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Pseudomonas aeruginosa: Burn Infection, Treatment and Antibacterial Resistance

AUTHORS

A Japoni 1 , * , S Farshad 2 , A Alborzi 2

AUTHORS INFORMATION

1 Prof Alborzi Clinical Microbiology Research Center, Nemazee Hospital, Shiraz University of Medical Sciences, japonia@hotmail.com, Fars, Iran

2 Prof Alborzi Clinical Microbiology Research Center, Nemazee Hospital, Shiraz University of Medical Sciences, Fars, Iran

How to Cite: Japoni A, Farshad S, Alborzi A. Pseudomonas aeruginosa: Burn Infection, Treatment and Antibacterial Resistance, Iran Red Crescent Med J. Online ahead of Print ; 11(3):244-253.

ARTICLE INFORMATION

Iranian Red Crescent Medical Journal: 11 (3); 244-253
Article Type: Review Article
Received: February 5, 2009
Accepted: April 10, 2009

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Abstract

Pseudomonas aeruginosa is an opportunistic pathogen causing severe, acute and chronic nosocomial infections in immunocompromised, catheterized or burn patients. Various types of virulent factors have been identified in P. aeruginosa, suggesting their contribution to the pathogenesis of the disease. The organism is generally resistant to numerous antimicrobial agents due to natural resistance in particular impermeability or mutations and acquisition of resistant determinants. Plasmid and integron have a crucial role in acquisition of mobile elements. Most treatment failures are related to inappropriate initial antibiotic therapy with insufficient coverage of multidrug resistant (MDR) pathogens, the rationale for using combinations of antibiotics to cover MDR gram-negatives. However, clinical data supporting this strategy are limited. In fact, systematic combination therapy may have contributed to the overuse of antibiotics and to the emergence of MDR microorganisms. Nevertheless, combination therapy is the best strategy to treat severe infections due to suspected MDRPseudomonas. Optimally, therapeutic strategies should be sufficiently broad to cover relevant pathogens while minimizing the risk for emergence of antimicrobial resistance. Polymyxin E (colistin) and carbapenems are the most effective antibiotics against MDR isolates.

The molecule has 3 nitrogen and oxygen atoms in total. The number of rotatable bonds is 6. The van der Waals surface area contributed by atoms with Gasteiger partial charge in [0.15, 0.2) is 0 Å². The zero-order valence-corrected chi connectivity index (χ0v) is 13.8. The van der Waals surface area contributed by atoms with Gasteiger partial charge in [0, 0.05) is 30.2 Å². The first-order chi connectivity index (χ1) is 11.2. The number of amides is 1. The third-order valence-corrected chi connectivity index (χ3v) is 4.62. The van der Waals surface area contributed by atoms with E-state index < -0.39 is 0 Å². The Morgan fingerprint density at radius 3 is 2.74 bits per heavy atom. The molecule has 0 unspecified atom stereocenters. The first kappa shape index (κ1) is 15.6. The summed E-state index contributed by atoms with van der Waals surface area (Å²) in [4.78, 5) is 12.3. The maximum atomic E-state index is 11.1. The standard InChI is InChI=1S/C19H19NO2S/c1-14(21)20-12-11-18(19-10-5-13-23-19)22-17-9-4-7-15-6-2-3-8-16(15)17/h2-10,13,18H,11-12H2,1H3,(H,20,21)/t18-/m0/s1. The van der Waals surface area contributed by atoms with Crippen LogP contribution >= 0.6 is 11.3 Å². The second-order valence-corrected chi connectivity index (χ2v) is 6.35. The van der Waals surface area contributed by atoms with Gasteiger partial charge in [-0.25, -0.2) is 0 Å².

Keywords

Pseudomonas aeruginosa Multidrug-resistance plasmid Integron

© 0, Author(s). This is an open-access article distributed under the terms of the Creative Commons Attribution-NonCommercial 4.0 International License (http://creativecommons.org/licenses/by-nc/4.0/) which permits copy and redistribute the material just in noncommercial usages, provided the original work is properly cited.

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